Deutsche Bank maintained accounts for Jeffrey Epstein despite 'red flags': Regulators

The bank has agreed to pay $150 million in penalties.

Deutsche Bank maintained its relationship with disgraced financier Jeffrey Epstein despite multiple “suspicious transactions” and “red flags” that could have been related to his alleged sex trafficking operation, New York State’s Department of Financial Services announced Tuesday.

In a report detailing the conclusions of an investigation into the bank’s handling of Epstein’s accounts from his onboarding in 2013 until his departure in 2018, regulators said Deutsche Bank processed hundreds of transactions totaling millions of dollars that should have raised particular concern in light of Epstein’s well-publicized history of criminal sexual misconduct -- details that could prompt further investigation into allegations Epstein ran a sex trafficking operation.

Those transactions identified by state regulators included payments to individuals who have been publicly accused in lawsuits filed by Epstein’s alleged victims to have played a role in enabling the sexual abuse of young women; payments totaling over $7 million to law firms for what appear to be settlements as well as payments totaling over $6 million to law firms for what appear to be legal expenses for Epstein and his alleged co-conspirators; and payments to Russian models and other women with Eastern European surnames to cover hotel expenses, tuition and rent.

“Whether or to what extent those payments or that cash was used by Mr. Epstein to cover up old crimes, to facilitate new ones, or for some other purpose are questions that must be left to the criminal authorities, but the fact that they were suspicious should have been obvious to Bank personnel at various levels,” regulators concluded. “The Bank’s failure to recognize this risk constitutes a major compliance failure.”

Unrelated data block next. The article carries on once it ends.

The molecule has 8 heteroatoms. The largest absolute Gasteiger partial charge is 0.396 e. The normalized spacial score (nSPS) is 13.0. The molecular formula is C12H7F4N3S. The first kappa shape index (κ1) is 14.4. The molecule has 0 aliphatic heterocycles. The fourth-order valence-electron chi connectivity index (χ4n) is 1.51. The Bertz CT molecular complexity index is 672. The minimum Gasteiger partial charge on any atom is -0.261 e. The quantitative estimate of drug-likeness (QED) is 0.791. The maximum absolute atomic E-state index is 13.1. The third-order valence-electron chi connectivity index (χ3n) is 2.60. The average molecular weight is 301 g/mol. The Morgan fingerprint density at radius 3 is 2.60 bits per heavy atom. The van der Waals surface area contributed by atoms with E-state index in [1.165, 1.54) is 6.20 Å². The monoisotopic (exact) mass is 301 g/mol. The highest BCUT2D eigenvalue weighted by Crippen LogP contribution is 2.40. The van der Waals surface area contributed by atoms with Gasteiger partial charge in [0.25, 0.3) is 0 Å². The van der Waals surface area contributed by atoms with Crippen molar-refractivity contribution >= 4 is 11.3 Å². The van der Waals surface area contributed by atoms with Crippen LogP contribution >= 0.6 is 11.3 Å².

According to the terms of its settlement with regulators, Deutsche Bank has agreed to pay $150 million in penalties and consented to continue its cooperation with an independent monitor to address the breakdowns of its internal safeguards.

Handout provided by the Florida Department of Law Enforcement of Jeffrey Epstein posing for a sex offender mugshot after being charged with procuring a minor for prostitution on July 25, 2013.
Florida Department of Law Enforcement via Getty Images, FILE

In response to questions from ABC News, a spokesperson for the bank issued a statement expressing “regret” over its relationship with Epstein.

“We acknowledge our error of onboarding Epstein in 2013 and the weaknesses in our processes, and have learnt from our mistakes and shortcomings,” the spokesperson said. “Immediately following Epstein’s arrest, we contacted law enforcement and offered our full assistance with their investigation. We have been fully transparent and have addressed these matters with our regulator, adjusted our risk tolerance and systematically tackled the issues. We have invested almost $1 billion in training, controls and operational processes, and have increased our anti-financial crime team to over 1,500 people.”

“Our reputation is our most valuable asset,” the spokesperson added, “and we deeply regret our association with Epstein.”

New York Gov. Andrew Cuomo hailed the action in a separate statement.

"No matter how rich, how big or how powerful an institution you are, predatory behavior of any type will not be tolerated in New York,” Cuomo said. “For years, Mr. Epstein's criminal, abusive behavior was widely known, yet big institutions continued to excuse that history and lend their credibility or services for financial gain.”

The report offers the strongest evidence to date that Epstein’s alleged sex trafficking operation continued well beyond his 2008 guilty plea. Its revelations could spark further criminal investigation by the Department of Justice, which just last week charged Epstein’s longtime companion Ghislaine Maxwell with facilitating his alleged sexual abuse of young women in the 1990s, or civil action from the Federal Reserve, which regulates private banks operating in the United States.

Those investigators are likely to focus on “The Butterfly Trust,” an Epstein-related entity identified in the report that opened accounts at Deutsche Bank in early 2014, which had listed several of Epstein’s alleged co-conspirators among its beneficiaries.